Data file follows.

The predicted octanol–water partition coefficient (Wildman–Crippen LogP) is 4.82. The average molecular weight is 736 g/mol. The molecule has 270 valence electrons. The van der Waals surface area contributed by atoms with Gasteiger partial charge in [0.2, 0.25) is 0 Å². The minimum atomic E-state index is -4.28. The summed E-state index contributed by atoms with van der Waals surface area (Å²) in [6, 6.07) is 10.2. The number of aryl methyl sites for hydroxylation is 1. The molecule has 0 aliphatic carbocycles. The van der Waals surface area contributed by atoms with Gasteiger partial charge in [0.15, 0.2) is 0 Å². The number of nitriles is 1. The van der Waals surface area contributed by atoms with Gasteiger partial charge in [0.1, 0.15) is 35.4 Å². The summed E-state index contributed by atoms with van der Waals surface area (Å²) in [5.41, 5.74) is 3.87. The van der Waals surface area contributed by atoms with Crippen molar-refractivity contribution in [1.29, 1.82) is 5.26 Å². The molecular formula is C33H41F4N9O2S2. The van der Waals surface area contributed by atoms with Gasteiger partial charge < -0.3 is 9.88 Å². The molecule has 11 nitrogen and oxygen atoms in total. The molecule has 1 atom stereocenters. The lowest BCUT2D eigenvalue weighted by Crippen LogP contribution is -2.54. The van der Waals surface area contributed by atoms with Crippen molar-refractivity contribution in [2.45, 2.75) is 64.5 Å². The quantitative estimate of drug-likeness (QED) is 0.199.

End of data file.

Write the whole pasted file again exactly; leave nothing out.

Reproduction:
The predicted octanol–water partition coefficient (Wildman–Crippen LogP) is 4.82. The average molecular weight is 736 g/mol. The molecule has 270 valence electrons. The van der Waals surface area contributed by atoms with Gasteiger partial charge in [0.2, 0.25) is 0 Å². The minimum atomic E-state index is -4.28. The summed E-state index contributed by atoms with van der Waals surface area (Å²) in [6, 6.07) is 10.2. The number of aryl methyl sites for hydroxylation is 1. The molecule has 0 aliphatic carbocycles. The van der Waals surface area contributed by atoms with Gasteiger partial charge in [0.15, 0.2) is 0 Å². The number of nitriles is 1. The van der Waals surface area contributed by atoms with Gasteiger partial charge in [0.1, 0.15) is 35.4 Å². The summed E-state index contributed by atoms with van der Waals surface area (Å²) in [5.41, 5.74) is 3.87. The van der Waals surface area contributed by atoms with Crippen molar-refractivity contribution in [1.29, 1.82) is 5.26 Å². The molecular formula is C33H41F4N9O2S2. The van der Waals surface area contributed by atoms with Gasteiger partial charge < -0.3 is 9.88 Å². The molecule has 11 nitrogen and oxygen atoms in total. The molecule has 1 atom stereocenters. The lowest BCUT2D eigenvalue weighted by Crippen LogP contribution is -2.54. The van der Waals surface area contributed by atoms with Crippen molar-refractivity contribution in [2.45, 2.75) is 64.5 Å². The quantitative estimate of drug-likeness (QED) is 0.199.